4 Ways to Get Rid of Red Bumps on Arms Naturally
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How to Get Rid of Red Bumps on Arms

If you have small red, rough patches of skin with tiny bumps that never seem to go away, their appearance can be annoying, if not concerning, but they’re actually completely harmless. They’re what’s called keratosis pilaris, a condition created by blocked hair follicles from dead skin. Keratin, a protein produced by the skin that’s meant to protect your skin from the outside world is the one creating the blockage. When there’s an overproduction of keratin, it traps the hair follicle and forms a tiny red bump in its place. Some even refer to the condition as chicken skin.

While you can sometimes find these small red bumps on your legs too, you’re most likely to find these tiny bumps on arms. It’s most common among people under 30 and those who are pregnant, so don’t think this is something you’re going to have to suffer through your whole life, you’ll likely grow out of it with age. In the meantime though, there are a few things you can do to decrease redness and get rid of these bumps.

4 ways to get rid of small bumps on arms naturally

1. Run a bath.

The heat from a warm bath or long shower can help open up hair follicles and pores and allow trapped dead cells to surface, clearing out any blockage. If baths aren’t your thing, you can also try a steam room or shower (just make sure you shower and cleanse after).

2. Exfoliate weekly.

Gently exfoliating the area that’s prone to red bumps, one to two times a week can increase the turnover of dead skin cells and help you remove those red itchy bumps.You’ll also probably see as a result from the exfoliation, other skin conditions that you hadn’t paid special attention to before clear up, like ingrown hairs. Similar to the red bumps on arms, these are prone to forming on the underarm and thighs. Just don’t go overboard on harshness or frequency, which could worsen the condition.

3. Moisturize daily.

Now that you’ve exfoliated, your skin is ready to take in moisture. Moisturizing daily is key to keeping your skin hydrated, even on days when you don’t exfoliate. Red spots and bumps are irritated even further by lack of hydration and red blotchy patches can form as a result, so don’t skimp on moisturizing as part of your skincare routine. Opt for a non-toxic, cream that’s ultra-hydrating. If you’re not worried about oiliness, you can even turn to your pantry and slather on some coconut oil.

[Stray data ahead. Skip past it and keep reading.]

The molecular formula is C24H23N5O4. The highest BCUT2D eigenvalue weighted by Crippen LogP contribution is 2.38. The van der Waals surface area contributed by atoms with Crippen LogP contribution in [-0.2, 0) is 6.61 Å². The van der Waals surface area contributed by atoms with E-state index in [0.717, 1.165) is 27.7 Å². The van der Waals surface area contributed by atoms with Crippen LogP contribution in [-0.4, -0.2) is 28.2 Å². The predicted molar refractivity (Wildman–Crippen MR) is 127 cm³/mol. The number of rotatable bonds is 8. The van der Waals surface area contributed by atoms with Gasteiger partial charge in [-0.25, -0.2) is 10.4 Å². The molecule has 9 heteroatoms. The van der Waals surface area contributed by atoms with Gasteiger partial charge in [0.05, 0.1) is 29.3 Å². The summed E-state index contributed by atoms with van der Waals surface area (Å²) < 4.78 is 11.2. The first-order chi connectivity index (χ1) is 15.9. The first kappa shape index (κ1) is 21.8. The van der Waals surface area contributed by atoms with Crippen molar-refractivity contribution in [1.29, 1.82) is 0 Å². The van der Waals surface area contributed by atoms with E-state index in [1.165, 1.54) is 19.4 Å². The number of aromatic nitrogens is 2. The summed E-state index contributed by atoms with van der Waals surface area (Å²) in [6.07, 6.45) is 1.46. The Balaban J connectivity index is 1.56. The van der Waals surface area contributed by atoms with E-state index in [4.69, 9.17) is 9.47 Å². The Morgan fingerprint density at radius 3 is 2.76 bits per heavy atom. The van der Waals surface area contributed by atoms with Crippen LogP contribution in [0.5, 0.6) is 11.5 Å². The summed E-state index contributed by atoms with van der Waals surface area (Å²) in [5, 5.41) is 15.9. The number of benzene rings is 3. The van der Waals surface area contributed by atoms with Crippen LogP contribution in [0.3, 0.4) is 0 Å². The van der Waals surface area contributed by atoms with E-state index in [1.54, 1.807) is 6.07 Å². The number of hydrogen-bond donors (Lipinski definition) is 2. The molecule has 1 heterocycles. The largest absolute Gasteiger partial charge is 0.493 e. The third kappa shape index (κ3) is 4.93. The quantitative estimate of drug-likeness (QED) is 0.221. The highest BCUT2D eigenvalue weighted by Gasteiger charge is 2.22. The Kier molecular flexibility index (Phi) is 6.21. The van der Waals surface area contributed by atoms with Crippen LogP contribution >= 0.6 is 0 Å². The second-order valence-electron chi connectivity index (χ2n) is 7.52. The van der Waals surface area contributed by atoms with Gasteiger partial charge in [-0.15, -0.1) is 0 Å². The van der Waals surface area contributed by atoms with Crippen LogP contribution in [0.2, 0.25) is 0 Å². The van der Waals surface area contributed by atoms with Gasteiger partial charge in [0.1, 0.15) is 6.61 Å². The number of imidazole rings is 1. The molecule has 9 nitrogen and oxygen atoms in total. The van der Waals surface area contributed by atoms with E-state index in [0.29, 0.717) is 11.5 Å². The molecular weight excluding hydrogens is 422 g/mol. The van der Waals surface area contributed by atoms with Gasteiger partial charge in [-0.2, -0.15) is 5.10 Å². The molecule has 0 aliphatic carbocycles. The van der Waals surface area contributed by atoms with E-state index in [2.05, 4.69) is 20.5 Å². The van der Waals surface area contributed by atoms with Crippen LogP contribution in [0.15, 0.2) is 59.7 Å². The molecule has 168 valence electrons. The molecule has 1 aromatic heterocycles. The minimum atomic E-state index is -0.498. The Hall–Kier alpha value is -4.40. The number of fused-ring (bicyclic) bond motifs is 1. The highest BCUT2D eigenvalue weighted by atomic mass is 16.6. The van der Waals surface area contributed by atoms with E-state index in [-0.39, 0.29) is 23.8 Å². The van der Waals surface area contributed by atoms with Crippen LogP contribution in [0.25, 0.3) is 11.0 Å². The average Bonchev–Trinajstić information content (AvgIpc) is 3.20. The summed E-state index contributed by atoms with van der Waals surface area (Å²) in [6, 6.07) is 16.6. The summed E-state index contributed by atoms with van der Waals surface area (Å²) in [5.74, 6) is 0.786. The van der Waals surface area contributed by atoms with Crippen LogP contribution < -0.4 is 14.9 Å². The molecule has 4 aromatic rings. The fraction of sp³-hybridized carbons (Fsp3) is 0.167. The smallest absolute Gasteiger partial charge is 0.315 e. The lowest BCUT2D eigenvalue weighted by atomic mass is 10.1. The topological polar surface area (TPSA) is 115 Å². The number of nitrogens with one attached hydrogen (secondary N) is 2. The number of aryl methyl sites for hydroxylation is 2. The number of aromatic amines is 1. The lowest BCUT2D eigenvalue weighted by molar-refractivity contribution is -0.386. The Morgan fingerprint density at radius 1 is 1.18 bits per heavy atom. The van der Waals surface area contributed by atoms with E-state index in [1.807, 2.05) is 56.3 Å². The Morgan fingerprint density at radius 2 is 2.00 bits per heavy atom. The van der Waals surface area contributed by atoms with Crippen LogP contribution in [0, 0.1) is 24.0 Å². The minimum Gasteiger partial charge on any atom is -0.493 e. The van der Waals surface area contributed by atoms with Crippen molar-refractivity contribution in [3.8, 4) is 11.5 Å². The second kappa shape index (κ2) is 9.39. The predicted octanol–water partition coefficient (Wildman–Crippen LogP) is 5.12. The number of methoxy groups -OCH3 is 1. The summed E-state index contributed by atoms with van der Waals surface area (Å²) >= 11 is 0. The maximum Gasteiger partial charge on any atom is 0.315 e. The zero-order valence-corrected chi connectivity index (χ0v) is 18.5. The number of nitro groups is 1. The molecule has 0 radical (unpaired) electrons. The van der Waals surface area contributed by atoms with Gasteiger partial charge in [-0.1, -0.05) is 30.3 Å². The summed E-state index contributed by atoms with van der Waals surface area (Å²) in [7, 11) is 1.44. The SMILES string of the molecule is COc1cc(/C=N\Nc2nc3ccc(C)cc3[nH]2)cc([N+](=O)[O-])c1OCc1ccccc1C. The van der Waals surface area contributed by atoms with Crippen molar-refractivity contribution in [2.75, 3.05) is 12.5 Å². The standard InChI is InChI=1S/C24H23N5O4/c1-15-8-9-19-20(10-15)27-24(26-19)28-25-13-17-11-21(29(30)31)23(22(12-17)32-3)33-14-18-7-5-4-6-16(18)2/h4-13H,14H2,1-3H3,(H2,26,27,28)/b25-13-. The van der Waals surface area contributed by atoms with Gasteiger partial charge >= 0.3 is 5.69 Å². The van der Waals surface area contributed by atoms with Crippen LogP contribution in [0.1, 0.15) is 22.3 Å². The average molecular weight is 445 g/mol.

4. Increase your water intake.

Keratosis pilaris can be more common in people with extremely dry skin, so hydration can help here too. Your skin is actually made up of 64 percent water, so taking in water internally can visibly improve the external quality of your skin’s hydration. We recommend a minimum of 2.7 liters of water a day for women and 3.7 liters for men.

5. Consider an elimination diet.

Keratosis pilaris is thought to be a non-inflammatory condition, but at Parsley Health, we’ve had  some cases where members are able to completely resolve their bumps on upper arms by removing foods from their diet that they’re sensitive to. Common trigger foods known for their inflammatory effects include eggs, dairy, and wheat. If you’re not seeing results after an elimination diet, it may also be worth asking your doctor about food intolerance testing. If no trigger foods are found, you can be certain that your keratosis pilaris is not caused by your diet.

Parsley Health is the only medical practice that leverages personalized testing with whole body treatments.

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